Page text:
'They are angry, they're screaming, they've got spittle coming out of their mouth they're coming toward the house.'

a person standing in front of a building: The married couple came out of their house armed on Sunday to prevent protesters from walking onto their property after they claim they broke their way into a gated community © Provided by Daily Mail The married couple came out of their house armed on Sunday to prevent protesters from walking onto their property after they claim they broke their way into a gated community a woman standing in front of a building: In an interview with Tucker Carlson on Thursday, Mark McCloskey recalled the situation that led to his armed standoff with demonstrators last Sunday © Provided by Daily Mail In an interview with Tucker Carlson on Thursday, Mark McCloskey recalled the situation that led to his armed standoff with demonstrators last Sunday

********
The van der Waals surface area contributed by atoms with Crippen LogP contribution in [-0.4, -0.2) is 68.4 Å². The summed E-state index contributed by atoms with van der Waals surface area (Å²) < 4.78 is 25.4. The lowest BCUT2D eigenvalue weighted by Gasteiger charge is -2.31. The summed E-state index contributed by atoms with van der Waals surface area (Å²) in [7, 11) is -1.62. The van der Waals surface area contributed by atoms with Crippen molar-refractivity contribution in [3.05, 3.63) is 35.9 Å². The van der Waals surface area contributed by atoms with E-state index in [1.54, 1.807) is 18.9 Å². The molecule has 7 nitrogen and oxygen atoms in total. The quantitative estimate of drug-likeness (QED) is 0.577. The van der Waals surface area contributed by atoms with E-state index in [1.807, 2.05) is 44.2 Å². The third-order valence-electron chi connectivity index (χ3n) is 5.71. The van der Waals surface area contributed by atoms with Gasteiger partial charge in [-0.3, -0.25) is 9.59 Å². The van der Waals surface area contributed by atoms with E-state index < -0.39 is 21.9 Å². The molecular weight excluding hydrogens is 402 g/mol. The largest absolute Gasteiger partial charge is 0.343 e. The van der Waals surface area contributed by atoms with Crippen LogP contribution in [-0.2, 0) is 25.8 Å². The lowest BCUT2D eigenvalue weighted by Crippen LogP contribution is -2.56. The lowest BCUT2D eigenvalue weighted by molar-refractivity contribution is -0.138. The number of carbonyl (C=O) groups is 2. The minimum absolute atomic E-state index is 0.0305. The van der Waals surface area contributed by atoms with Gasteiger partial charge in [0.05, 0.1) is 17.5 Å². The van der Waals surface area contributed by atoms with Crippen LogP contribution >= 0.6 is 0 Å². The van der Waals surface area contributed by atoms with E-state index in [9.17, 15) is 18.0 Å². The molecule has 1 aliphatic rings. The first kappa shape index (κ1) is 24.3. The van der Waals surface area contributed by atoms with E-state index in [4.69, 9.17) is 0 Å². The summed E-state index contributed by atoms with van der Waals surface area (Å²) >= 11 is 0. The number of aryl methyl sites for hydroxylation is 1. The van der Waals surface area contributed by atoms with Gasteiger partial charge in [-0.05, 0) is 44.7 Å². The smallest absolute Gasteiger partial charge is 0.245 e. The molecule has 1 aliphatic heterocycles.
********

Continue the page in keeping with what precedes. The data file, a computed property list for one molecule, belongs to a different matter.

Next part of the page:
McCloskey continued that after watching a 7/11 be burned down with no intervention in a protest in the city on June 22, he felt that he and his wife had to act and they went into the home to grab a handgun and an AR-15. 

'I turned to my wife and I said, "Oh my God, we're absolutely alone. There is nobody here to protect us",' he told Fox. 

'When I saw that mob coming through the gate with their rage and their anger, I thought that we would be overrun in a second,' he said.